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Posts Tagged ‘Law & Order’

Food Fight! Why We Love To Hate Fat People

In behavior, food, Health on April 9, 2010 at 8:47 pm
American cultural icons, apple pie, baseball, ...

Starch! Sugar! Fat! Carbs! Image via Wikipedia

Why do fat people make us insane?

I was struck by this recent, powerful post by fellow True/Slanter Ethan Epstein:

Imagine a television show on a major American network in which AIDS victims were paraded in front of the cameras and hectored by ultra-conservative evangelical ministers. The ministers inform the victims that they are being punished for their “decadence” and “hedonism.” Or perhaps a different program – one centered on people dying an agonizing death from lung cancer. They’d have cameras shoved in their faces as anti-smoking campaigners told them that if they wanted sympathy, well, tough. After all, they should never have smoked in the first place! Or, best of all, how about a show concerned with fat people. A chef from a foreign country would come stateside and lecture the citizens of America’s “most obese city” about how their unhealthy eating habits are going to consign them and their children to an early grave. This infantalizing message would be accompanied by lots and lots of camera shots lingering on the fatties’ rolls of flesh.

This week, kicking and screaming like a three-year-old who really needed a nap, I went to see a dietitian who put me on a severely restricted diet, on doctor’s orders. I don’t look obsese to most people. Curvy, yes. Definitely a candidate to shed some weight. I’ve gone into surgery more eagerly.

As Jamie Oliver is learning with his ABC television show, getting anyone to change what they eat — size, portions, taste, fat, salt, sugar — is a task far more complex than it appears. Set aside his show and the drama of battling school bureaucrats. Our emotional relationship to food and drink is like some tenacious desert plant, its wiry, tough roots buried deep in our psyches.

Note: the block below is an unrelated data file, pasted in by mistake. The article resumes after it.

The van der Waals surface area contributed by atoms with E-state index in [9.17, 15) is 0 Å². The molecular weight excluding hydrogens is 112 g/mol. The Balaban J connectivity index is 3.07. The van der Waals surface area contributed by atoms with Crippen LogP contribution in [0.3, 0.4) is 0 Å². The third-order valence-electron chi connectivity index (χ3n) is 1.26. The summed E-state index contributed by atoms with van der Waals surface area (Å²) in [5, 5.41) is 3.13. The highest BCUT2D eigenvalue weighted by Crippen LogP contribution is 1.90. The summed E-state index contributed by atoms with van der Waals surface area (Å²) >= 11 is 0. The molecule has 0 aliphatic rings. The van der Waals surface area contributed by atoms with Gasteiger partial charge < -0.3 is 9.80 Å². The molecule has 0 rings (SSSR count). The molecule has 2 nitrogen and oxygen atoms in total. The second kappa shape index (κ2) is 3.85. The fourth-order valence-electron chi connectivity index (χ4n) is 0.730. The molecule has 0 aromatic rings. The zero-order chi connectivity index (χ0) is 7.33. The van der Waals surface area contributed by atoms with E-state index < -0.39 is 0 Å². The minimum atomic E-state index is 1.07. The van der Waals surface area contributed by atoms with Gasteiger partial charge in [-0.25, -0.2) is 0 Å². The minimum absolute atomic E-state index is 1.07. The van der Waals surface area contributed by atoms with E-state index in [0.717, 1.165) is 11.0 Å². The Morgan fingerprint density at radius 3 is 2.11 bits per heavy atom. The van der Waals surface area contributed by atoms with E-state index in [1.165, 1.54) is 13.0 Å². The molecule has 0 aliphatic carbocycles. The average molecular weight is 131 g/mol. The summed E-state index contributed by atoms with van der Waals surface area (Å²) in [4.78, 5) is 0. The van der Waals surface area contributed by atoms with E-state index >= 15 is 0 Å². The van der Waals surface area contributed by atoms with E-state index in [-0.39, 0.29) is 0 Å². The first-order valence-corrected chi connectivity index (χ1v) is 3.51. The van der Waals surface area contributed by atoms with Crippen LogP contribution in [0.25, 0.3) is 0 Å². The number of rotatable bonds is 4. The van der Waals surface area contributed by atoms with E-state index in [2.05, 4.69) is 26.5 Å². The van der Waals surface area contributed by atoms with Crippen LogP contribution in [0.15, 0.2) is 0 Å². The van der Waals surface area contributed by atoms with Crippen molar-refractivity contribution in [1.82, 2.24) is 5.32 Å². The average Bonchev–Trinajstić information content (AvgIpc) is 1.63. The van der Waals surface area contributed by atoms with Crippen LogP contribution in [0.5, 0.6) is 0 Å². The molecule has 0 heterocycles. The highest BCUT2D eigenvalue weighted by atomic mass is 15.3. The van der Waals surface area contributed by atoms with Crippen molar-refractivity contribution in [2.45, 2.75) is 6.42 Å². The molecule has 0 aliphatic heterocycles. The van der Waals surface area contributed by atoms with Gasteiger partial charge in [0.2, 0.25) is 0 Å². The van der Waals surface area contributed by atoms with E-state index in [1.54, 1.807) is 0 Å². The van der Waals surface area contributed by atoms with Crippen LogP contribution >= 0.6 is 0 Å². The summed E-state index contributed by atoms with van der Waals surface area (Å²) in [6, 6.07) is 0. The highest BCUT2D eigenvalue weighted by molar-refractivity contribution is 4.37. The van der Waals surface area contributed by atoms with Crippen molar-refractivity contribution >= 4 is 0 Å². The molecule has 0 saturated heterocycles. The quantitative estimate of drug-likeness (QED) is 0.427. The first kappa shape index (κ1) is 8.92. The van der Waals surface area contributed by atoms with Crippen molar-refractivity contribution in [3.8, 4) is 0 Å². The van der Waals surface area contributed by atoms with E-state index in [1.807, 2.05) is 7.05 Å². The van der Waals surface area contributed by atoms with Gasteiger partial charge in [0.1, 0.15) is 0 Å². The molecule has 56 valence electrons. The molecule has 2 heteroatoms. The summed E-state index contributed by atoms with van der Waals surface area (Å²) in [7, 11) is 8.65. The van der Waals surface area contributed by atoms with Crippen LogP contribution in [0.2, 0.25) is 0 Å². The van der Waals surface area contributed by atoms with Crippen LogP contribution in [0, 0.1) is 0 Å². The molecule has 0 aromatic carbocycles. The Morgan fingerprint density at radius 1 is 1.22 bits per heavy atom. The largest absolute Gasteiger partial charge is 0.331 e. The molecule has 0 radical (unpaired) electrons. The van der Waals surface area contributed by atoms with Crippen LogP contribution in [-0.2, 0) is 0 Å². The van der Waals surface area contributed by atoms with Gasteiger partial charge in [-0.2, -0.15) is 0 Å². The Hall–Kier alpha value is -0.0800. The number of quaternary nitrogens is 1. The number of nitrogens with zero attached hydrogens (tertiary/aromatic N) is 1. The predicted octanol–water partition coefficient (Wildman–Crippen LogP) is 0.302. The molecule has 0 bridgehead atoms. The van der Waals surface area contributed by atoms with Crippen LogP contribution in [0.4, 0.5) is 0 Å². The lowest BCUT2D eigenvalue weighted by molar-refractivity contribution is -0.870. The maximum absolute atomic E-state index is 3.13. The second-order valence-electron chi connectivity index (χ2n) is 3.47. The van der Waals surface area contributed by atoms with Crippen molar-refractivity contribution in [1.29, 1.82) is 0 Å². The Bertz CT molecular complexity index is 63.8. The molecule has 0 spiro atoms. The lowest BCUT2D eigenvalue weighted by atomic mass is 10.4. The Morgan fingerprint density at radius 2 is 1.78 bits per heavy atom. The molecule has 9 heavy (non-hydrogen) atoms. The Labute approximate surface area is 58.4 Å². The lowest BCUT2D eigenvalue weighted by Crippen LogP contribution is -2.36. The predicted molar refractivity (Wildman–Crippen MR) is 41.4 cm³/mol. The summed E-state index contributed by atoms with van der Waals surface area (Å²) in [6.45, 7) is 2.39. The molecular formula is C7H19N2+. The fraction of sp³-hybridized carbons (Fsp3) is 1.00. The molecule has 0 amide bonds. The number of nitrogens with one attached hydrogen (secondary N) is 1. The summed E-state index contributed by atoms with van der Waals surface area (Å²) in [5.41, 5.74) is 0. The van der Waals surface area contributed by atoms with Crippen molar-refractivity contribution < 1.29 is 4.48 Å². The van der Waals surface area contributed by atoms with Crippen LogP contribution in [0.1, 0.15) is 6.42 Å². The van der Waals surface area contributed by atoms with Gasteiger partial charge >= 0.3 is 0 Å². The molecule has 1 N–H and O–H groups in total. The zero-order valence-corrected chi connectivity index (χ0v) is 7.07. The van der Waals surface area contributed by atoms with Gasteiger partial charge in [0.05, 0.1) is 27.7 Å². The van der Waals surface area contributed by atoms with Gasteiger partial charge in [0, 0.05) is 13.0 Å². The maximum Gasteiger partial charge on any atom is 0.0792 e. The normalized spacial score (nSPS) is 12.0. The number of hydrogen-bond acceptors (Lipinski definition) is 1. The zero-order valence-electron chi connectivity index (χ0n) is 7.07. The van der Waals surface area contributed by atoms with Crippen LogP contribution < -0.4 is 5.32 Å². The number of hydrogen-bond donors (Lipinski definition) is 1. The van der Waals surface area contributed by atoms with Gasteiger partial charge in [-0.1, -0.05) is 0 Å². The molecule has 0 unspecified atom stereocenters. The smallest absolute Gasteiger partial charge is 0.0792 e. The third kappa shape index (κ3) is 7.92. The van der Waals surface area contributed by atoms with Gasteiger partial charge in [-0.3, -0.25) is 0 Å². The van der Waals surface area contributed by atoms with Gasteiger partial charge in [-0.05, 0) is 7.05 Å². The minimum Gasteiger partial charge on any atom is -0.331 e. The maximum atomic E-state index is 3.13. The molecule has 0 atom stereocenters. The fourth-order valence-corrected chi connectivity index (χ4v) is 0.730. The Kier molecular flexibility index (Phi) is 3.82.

We eat what we eat, whether sipping, swallowing or gulping, for many many reasons, some unconscious.

Here’s what happened today at lunch. I ordered a small Caesar salad with grilled no-sauce chicken and a Diet Coke. I’m allowed, for that meal, two cups of salad and 2 tablespoons of oil and vinegar and 6 ounces of lean protein. No starches. I brought (hidden beside me, I ate alone) a measuring cup and set of measuring spoons. Waiters stared. I didn’t care.

The small salad, in our local Greek restaurant, was four cups of lettuce. It also had croutons that looked fried. A huge plate of fresh pita bread — I love warm pita! — dropped onto the table. A thick dish of creamy sauce. I had both taken away.

Were I my usual weary, distracted self, reading a newspaper or magazine or deep in conversation with a friend, I could easily have eaten both, inhaling a delicious 500 extra calories, all while eating “healthy” food. In only one meal.

My diet, for now, is about 1700 calories a day. Sounds like a lot to me. Hah! Hunger is now a constant companion. It’s like a little dog gnawing on my ankles, day and night. I’d like to drop-kick it across the room, (not a dog, the discomfort), and have two more weeks to go.

Millions of people today would be desperately thrilled to have access to half these calories.

We need to acknowledge to ourselves — our kids, our doctors, our mirrors, our fridges and grocery carts — that food is not simply fuel. We cling to it, and savor it and gobble it and gorge on it, for many reasons:

Culture: For many people, certain foods mean “home”, whether the fat-marbled smoked meat sandwiches Montreal is famous for; the creamy hummus of the Middle East; the flaky delight of a burek or baklava or croissant. It brings us, with every bite, closer to our country or culture of origin, in a nation of immigrants, no small thing.

Family: Feeding your family is the most primal act we commit, from the moment the baby latches onto the breast to deathbed purees.